May 27, 2020

With the current surge in eCommerce, there is a greater need to authenticate the identity of users during transactions and banking activities. The following article takes a deep dive into new regulations for authenticating online payments introduced in September 2019.

3D Secure 2.0 (3DS2) is the globally accepted security protocol designed to protect a cardholder’s credit card against unauthorized use online. It adds a layer of authentication to online credit and debit transactions at checkout. The purpose is to verify cardholder identity prior to authorization, to reduce online fraud, comply with international regulations, and increase cardholder confidence in the safety of their data in digital transactions.

3DS2 meets the Strong Customer Authentication (SCA) requirement under the second Payment Services Directive (PSD2). There is a lot to unpack here – let’s start with PSD2: This is a European directive designed to make payments safer, increase consumer protection, and foster innovation and competition by helping third party financial service companies to scale. A purpose of PSD2 is to foster international ecommerce.

Many businesses are getting up to speed on these new regulations and it is important to note that enforcement on the requirements will take place over the course of 2020 and 2021.

Here is a breakdown of PSD2 and 3DS2 with important details of each, and how they are connected.

What is PSD2?

The Payment Services Directive (PSD) is the second iteration of a European Union (EU) directive first introduced in 2007 to regulate payment services and payment service providers (PSPs). It requires stronger fraud prevention checks by merchants and issuers.

PSD2 impacts the merchant, issuer, and consumer differently. Consumers will see benefit around security and data protection. Issuers and merchants will face new challenges by becoming PSD2 SCA compliant and learning to comply with these new regulations in their online business practices.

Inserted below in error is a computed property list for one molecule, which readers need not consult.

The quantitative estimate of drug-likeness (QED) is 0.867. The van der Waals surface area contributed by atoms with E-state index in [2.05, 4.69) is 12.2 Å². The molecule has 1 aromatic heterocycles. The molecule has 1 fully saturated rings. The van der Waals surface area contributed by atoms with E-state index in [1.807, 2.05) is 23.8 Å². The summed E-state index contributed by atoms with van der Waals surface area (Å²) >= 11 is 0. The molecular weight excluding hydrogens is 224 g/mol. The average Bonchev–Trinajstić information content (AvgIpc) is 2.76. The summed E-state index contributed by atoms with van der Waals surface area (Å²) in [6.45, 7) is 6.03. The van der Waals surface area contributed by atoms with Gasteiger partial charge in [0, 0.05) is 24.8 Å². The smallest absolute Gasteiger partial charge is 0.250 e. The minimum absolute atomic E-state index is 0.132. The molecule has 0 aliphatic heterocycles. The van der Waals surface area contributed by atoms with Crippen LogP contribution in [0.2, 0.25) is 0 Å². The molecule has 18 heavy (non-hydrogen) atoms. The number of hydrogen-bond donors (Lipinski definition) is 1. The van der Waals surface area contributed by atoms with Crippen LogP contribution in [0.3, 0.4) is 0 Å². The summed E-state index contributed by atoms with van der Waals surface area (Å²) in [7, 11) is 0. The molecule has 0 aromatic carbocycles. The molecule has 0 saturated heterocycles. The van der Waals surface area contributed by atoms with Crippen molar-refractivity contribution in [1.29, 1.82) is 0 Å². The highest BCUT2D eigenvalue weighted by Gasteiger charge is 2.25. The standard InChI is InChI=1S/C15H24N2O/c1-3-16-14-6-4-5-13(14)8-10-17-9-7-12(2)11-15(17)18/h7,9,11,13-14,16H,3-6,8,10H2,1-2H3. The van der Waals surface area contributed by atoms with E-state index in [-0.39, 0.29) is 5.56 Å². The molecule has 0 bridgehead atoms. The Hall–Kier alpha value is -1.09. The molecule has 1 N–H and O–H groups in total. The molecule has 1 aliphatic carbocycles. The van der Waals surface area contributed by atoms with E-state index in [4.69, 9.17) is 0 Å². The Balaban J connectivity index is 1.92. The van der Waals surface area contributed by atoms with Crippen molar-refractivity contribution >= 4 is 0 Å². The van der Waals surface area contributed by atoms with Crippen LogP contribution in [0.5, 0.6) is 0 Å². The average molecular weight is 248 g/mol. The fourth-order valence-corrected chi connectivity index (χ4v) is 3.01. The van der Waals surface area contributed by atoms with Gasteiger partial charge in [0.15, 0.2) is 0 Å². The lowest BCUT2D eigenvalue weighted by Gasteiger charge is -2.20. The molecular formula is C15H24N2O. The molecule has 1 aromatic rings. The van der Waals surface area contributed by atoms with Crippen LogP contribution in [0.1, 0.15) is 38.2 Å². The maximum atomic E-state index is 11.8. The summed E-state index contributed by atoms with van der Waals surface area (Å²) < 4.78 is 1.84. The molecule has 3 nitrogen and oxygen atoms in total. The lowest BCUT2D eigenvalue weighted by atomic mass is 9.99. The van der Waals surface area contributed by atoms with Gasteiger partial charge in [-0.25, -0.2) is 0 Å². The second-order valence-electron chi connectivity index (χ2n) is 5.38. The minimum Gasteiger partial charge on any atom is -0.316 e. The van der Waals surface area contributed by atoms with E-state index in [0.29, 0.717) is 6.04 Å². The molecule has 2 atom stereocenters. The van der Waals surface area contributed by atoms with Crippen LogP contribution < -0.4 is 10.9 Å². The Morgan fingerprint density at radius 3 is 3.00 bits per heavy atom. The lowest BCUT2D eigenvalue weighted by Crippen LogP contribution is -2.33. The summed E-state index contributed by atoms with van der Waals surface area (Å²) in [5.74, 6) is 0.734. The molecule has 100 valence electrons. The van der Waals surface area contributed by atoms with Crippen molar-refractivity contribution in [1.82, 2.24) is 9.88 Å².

There are two components of the directive:

  1. Open APIs
    Banks must create open APIs for new players to access bank accounts with the consent of the consumer. New players must be registered, licensed, and regulated. These new players access the consumers payment account to make payments on their behalf (via credit transfers) and to provide them an overview of their various payment accounts.
  2. Strong Customer Authentication (SCA)
    PSD2 requires SCA, which in turn requires two independent means of authentication. The goal of SCA is to reduce fraud by requiring merchants and issuers to validate consumers when they use electronic payment methods in the European Economic Area (EEA).

What are the SCA requirements?

SCA requires two or more of the following independent authentication elements for all electronic transactions:

  1. Knowledge: Something you know (e.g., your PIN)
  2. Possession: Something you have (e.g. your card)
  3. Inheritance: Something you are (e.g. biometric ID)

While SCA does reduce the risk of fraud, therefore protecting customer data, it also adds significant customer friction and disrupts the payment process. However, there are certain exemptions.

What are the Transaction Risk Analysis (TRA) Exemptions?

TRA identifies low-risk transactions under PSD2. TRA exemptions allow those transactions to bypass the SCA process. This enables a frictionless journey for low-risk customers who would otherwise experience unwarranted friction.

SCA exemption policies are based on the issuer’s fraud rates across their cards, and the acquirer’s fraud rate across their portfolio. PSPs must meet specific fraud thresholds tied to the value of individual transactions.

How does 3DS2 connect with PSD2?

3DS 2.x (3DS2) was jointly created by Visa and Mastercard in October 2016 as an update to 3DS, and EMVCo owns the specifications. EMVCo is overseen by EMVCo’s six member organizations: American Express, Discover, JCB, Mastercard, UnionPay, and Visa. Each brand adopts the current 3D secure protocol into their services, and has branded this service differently, for example: Verified by Visa, Mastercard SecureCode, American Express SafeKey, etc.

3DS2 is promoted as a solution for SCA in order to satisfy the requirements under PSD2 in Europe, but it can also be used on its own outside of Europe to provide customer authentication. The European SCA requirement means that the electronic payment service must be secure, and guarantees that the buyer is authenticated safely, and that the risk of fraud is reduced.

How does 3DS2 work?